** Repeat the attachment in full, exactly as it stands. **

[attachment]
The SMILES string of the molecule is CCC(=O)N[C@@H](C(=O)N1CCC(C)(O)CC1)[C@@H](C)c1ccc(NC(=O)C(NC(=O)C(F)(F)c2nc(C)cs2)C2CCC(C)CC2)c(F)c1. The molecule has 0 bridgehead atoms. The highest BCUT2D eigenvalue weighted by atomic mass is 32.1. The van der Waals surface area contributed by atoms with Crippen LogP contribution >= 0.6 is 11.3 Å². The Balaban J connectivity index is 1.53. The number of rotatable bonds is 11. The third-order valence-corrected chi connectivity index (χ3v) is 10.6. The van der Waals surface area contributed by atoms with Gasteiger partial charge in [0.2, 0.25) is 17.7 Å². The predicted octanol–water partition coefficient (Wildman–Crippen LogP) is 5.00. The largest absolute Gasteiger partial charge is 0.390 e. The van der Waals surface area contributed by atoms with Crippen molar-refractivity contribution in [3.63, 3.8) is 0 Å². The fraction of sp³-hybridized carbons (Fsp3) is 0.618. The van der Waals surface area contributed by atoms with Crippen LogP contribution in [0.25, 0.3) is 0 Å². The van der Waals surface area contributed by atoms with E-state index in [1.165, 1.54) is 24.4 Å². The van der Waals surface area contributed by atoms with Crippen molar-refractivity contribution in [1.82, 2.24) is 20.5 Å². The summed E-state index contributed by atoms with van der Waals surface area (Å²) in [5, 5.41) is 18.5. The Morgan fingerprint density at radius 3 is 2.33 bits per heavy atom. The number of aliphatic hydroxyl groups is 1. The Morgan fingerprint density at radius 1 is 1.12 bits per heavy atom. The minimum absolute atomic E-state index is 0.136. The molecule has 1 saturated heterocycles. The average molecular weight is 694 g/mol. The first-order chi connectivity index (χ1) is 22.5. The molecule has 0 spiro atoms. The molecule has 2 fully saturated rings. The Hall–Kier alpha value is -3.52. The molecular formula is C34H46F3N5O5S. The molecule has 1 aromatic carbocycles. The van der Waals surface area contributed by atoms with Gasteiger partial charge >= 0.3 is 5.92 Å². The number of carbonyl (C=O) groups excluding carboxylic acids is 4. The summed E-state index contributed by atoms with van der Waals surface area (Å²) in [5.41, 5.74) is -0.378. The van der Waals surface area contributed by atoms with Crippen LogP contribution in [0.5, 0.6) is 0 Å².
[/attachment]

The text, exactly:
The SMILES string of the molecule is CCC(=O)N[C@@H](C(=O)N1CCC(C)(O)CC1)[C@@H](C)c1ccc(NC(=O)C(NC(=O)C(F)(F)c2nc(C)cs2)C2CCC(C)CC2)c(F)c1. The molecule has 0 bridgehead atoms. The highest BCUT2D eigenvalue weighted by atomic mass is 32.1. The van der Waals surface area contributed by atoms with Crippen LogP contribution >= 0.6 is 11.3 Å². The Balaban J connectivity index is 1.53. The number of rotatable bonds is 11. The third-order valence-corrected chi connectivity index (χ3v) is 10.6. The van der Waals surface area contributed by atoms with Gasteiger partial charge in [0.2, 0.25) is 17.7 Å². The predicted octanol–water partition coefficient (Wildman–Crippen LogP) is 5.00. The largest absolute Gasteiger partial charge is 0.390 e. The van der Waals surface area contributed by atoms with Crippen molar-refractivity contribution in [3.63, 3.8) is 0 Å². The fraction of sp³-hybridized carbons (Fsp3) is 0.618. The van der Waals surface area contributed by atoms with Crippen LogP contribution in [0.25, 0.3) is 0 Å². The van der Waals surface area contributed by atoms with E-state index in [1.165, 1.54) is 24.4 Å². The van der Waals surface area contributed by atoms with Crippen molar-refractivity contribution in [1.82, 2.24) is 20.5 Å². The summed E-state index contributed by atoms with van der Waals surface area (Å²) in [5, 5.41) is 18.5. The Morgan fingerprint density at radius 3 is 2.33 bits per heavy atom. The number of aliphatic hydroxyl groups is 1. The Morgan fingerprint density at radius 1 is 1.12 bits per heavy atom. The minimum absolute atomic E-state index is 0.136. The molecule has 1 saturated heterocycles. The average molecular weight is 694 g/mol. The first-order chi connectivity index (χ1) is 22.5. The molecule has 0 spiro atoms. The molecule has 2 fully saturated rings. The Hall–Kier alpha value is -3.52. The molecular formula is C34H46F3N5O5S. The molecule has 1 aromatic carbocycles. The van der Waals surface area contributed by atoms with Gasteiger partial charge >= 0.3 is 5.92 Å². The number of carbonyl (C=O) groups excluding carboxylic acids is 4. The summed E-state index contributed by atoms with van der Waals surface area (Å²) in [5.41, 5.74) is -0.378. The van der Waals surface area contributed by atoms with Crippen LogP contribution in [0.5, 0.6) is 0 Å².